North coast villages

Date 24 August 2018

North coast villages

North coast villages

Today, we had planned less walking because our legs were sore, but a nice day awaited us in the North. We would drive along the north coast and sleep near Akureyri. We hit the road just before 10:00AM to join Road 76 with a first stop at the Hosfos swimming pool, famous for its unique sea view.

The pool includes two pools, the main one, heated to 30 degrees, and a second, smaller pool, to 37°. The view over Skagarfjörður Bay is indeed incredible.

Shortly before noon and after going through the one-lane but two-way tunnels, we arrived in Siglufjörður. These tunnels were somewhat scary, but we had already seen them a few years ago in the West fjords and knew there were a few in Iceland so we were ready for it.

The small port of Siglufjörður and its typically colorful houses were so charming we decided to stay there for lunch after a very nice walk in the village streets.


A little further away lies the village of Dalvik, a lovely spot and departure point for boats that lead to Grimsey.

There are also several companies that offer whale watching trips, but we plan to do one a little later, in Husavik.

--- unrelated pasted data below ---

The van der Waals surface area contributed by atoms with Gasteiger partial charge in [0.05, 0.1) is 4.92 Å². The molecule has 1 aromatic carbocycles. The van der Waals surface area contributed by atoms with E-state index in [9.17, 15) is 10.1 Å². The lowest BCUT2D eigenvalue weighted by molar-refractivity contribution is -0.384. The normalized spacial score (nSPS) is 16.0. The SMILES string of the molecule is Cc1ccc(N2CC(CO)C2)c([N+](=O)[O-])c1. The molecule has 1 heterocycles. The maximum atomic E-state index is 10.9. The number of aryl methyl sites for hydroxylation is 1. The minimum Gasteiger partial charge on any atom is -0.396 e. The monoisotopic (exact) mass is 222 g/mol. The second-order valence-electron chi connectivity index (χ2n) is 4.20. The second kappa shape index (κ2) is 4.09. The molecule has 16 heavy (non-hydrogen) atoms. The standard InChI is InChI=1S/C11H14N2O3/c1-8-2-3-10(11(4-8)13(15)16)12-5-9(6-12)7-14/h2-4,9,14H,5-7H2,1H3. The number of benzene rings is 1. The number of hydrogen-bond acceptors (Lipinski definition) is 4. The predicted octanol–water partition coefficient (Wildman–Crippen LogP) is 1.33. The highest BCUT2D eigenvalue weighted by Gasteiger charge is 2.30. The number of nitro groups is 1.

We arrived in Akureyri, the northern capital, in the mid-afternoon.

A particularly pleasant town with its botanical garden and its city center with plenty of souvenir shops and restaurants. After a walk to the Akureyrarkirkja Church, also called the “Ice Cathedral,” we stopped at Kaffi Ilmur for excellent fish soup at a fair price.


Before joining our guesthouse, we decided to take a short detour to Godafoss while the sun was still shining. This waterfall is really magnificent, probably one of the most beautiful in the country. I think the view of the waterfall is nicer from the restaurant side and also allows you to see it from the bottom, a path that allows you to get very close to the water.

It was in Grenivik that we were sleeping this evening, a little further north; we planned to stop in the area in Laufas. There was a pretty cool museum here.

It was, in fact, a farm: small houses with peat roofs, typical of Iceland, in which are exhibited clothes and a variety of objects that retraced the history of local farm life since the 17th century.

The interiors of the houses perfectly preserved, reminiscent of the Skogar Museum in the South. A fascinating museum that was well worth a visit, much like the small church located very close to the famous colorful cottages.